Diane: The first book we put together for our family was a Christmas present for Mom and Dad. They were hard to buy for. They asked us to write more, so we wrote stories for two more Christmases and Mom's birthday. Our parents weren't so hard to "buy for" anymore. Those stories became "Penny Loafers & Bobby Pins."
Jean: Mom said we should write more stories after the family cookbook we wrote for our parents, so we did. I really liked the fact that our stories were very meaningful gifts to our parents. They were also a wonderful way to thank our parents for the great childhood that they gave us, and a legacy for our own children.
Julie: What better present could a parent receive than their children's written testimony to a memorable and happy family life? As my sisters said, Mom wanted more stories and we wrote more.
WHS Press: Did you find that your sisters remembered stories that you had forgotten or remembered differently?
Susan: Our ages span ten years and the age we were at the time had a lot to do with who remembered what. Jean wrote a story about early television shows, and because I am three years older, I could remember the arrival of the first "television set" in our living room, so we added my memory as a comment on her story. We did that throughout the book. It was great to have four memory banks, four perspectives.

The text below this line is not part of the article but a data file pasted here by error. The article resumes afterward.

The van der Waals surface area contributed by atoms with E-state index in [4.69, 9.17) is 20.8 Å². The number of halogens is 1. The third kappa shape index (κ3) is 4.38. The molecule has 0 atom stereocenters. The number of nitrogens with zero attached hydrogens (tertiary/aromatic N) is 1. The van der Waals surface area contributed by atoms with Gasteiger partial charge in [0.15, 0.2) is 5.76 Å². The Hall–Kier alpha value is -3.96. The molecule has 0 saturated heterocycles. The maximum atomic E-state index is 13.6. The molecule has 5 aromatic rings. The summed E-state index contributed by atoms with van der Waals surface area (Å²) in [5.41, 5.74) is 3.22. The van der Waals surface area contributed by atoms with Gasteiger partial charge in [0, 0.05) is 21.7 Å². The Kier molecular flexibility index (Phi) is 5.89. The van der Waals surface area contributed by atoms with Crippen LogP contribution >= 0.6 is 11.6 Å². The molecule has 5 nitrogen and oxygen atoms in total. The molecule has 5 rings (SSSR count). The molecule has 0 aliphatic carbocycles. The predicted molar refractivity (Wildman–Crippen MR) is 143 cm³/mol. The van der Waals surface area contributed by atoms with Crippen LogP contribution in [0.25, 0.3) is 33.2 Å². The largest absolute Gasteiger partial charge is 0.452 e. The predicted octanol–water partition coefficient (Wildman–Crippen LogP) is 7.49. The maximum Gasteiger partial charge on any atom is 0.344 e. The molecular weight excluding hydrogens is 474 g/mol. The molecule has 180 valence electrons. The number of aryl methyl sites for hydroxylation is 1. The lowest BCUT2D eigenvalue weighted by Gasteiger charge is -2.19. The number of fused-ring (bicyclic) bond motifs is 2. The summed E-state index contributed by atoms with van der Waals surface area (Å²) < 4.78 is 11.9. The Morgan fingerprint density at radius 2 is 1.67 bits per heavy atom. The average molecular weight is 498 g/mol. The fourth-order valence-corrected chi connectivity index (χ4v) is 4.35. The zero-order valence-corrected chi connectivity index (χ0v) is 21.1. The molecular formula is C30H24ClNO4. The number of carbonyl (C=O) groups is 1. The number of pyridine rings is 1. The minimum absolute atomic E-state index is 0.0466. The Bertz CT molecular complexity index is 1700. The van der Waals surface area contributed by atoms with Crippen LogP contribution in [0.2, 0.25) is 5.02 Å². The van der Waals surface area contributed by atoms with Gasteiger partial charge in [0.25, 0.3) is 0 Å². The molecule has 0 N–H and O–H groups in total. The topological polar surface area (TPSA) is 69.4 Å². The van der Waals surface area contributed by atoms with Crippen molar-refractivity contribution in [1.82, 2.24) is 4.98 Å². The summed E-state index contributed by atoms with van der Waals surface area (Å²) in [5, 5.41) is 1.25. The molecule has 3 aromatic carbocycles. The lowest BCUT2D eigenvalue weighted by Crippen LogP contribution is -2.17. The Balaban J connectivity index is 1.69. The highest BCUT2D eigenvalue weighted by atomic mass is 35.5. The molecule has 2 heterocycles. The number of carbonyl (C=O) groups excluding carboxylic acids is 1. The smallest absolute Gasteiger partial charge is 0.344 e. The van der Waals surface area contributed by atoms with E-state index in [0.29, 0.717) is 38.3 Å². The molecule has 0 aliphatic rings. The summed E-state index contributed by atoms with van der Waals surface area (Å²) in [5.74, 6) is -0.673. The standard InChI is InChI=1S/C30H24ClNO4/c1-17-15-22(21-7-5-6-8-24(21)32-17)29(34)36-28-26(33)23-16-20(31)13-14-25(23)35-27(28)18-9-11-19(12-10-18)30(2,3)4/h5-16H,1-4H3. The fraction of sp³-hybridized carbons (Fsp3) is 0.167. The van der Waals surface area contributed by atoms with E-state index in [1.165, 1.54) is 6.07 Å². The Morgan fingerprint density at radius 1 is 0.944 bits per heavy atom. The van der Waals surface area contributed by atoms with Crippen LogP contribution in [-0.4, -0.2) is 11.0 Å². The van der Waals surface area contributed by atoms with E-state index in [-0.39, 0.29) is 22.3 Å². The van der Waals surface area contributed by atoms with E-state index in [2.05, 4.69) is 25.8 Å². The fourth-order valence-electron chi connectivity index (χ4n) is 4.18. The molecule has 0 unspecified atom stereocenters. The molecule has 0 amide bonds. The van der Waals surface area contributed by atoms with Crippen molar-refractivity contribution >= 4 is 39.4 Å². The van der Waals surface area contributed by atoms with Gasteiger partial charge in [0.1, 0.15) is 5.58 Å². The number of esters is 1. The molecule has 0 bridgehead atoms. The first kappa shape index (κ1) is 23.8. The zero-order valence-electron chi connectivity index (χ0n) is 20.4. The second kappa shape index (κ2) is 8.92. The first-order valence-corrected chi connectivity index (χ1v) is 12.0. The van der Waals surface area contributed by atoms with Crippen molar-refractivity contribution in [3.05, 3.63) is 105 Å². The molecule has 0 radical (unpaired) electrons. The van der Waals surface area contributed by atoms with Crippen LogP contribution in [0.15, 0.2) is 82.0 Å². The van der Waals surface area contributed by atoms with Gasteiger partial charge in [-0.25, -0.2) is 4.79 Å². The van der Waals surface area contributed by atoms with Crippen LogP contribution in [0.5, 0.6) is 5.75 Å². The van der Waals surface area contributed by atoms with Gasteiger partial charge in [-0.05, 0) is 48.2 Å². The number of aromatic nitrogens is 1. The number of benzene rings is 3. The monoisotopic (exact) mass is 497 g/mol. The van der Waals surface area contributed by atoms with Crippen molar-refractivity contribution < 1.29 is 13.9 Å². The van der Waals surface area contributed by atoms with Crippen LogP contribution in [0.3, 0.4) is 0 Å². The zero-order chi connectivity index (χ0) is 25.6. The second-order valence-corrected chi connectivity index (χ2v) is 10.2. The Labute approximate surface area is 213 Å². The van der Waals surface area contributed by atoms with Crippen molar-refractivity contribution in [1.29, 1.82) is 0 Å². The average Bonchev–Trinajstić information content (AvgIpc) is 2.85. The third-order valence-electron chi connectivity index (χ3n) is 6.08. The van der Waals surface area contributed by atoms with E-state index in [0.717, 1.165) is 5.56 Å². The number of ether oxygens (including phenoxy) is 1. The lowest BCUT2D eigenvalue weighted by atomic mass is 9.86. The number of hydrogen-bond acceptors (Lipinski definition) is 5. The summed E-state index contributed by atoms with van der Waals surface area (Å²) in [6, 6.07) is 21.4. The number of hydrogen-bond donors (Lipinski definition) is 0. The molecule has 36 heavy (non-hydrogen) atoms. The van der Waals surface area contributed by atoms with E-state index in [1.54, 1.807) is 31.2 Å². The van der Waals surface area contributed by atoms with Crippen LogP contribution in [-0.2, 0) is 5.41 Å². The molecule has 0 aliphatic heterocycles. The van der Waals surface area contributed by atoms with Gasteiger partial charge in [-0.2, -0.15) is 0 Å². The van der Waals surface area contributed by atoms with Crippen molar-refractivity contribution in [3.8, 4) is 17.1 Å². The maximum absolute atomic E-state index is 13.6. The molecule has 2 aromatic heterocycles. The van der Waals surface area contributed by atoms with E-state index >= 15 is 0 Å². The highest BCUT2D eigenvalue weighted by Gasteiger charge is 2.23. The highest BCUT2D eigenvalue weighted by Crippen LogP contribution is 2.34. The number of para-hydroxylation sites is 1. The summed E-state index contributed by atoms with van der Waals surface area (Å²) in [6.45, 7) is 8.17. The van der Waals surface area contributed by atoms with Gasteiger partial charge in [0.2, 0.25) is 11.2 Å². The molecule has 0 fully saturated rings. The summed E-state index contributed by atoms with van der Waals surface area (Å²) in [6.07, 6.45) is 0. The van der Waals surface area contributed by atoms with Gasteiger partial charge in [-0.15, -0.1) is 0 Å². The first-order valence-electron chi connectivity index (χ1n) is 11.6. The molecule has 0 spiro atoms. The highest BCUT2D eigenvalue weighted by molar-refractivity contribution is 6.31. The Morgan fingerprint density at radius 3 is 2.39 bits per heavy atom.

Diane: One sister would remember something… say pin curls… and the emails would fly. "Remember Tonette perms?" "Remember Jean and her orange juice can rollers?" "Susan, did you iron your hair, too?"
Jean: Coming up with stories for our books was like opening doors to the past. One memory would definitely spark another one, if not more. We didn't always remember things the same. In our books' conversational manner, we all got to express "our version," which is one of the aspects of our book that I really like. Because this difference of memories happens in many families, I think a lot of people relate to this characteristic of our books and enjoy the back and forth banter.
Julie: Because I was the youngest and—for a time—the only kid at home, I think I spent more one-on-one time with my parents. It gave me an opportunity to hear more family stories and get to know their friends in a different way than did my sisters.
WHS Press: In your opinion, what was unique or special about growing up in the '50s and '60s
Susan: I was a teenager in the 60s, and so much happened in that one decade that people are still talking about it. Summing up what was unique about growing up in the 60s could take pages, so I'll limit my answer to two things: 1) The assassination of President Kennedy in 1963. Life didn't feel as safe and innocent after that. 2) The size of our generation—that so many kids were growing up, becoming teenagers, then adults at the same time as we were, and what that meant.
Diane: Our childhood seemed fun and worry-free. Ride your bike with the wind blowing in your hair, stay outside 'til dark, ride in the car with no seat belt…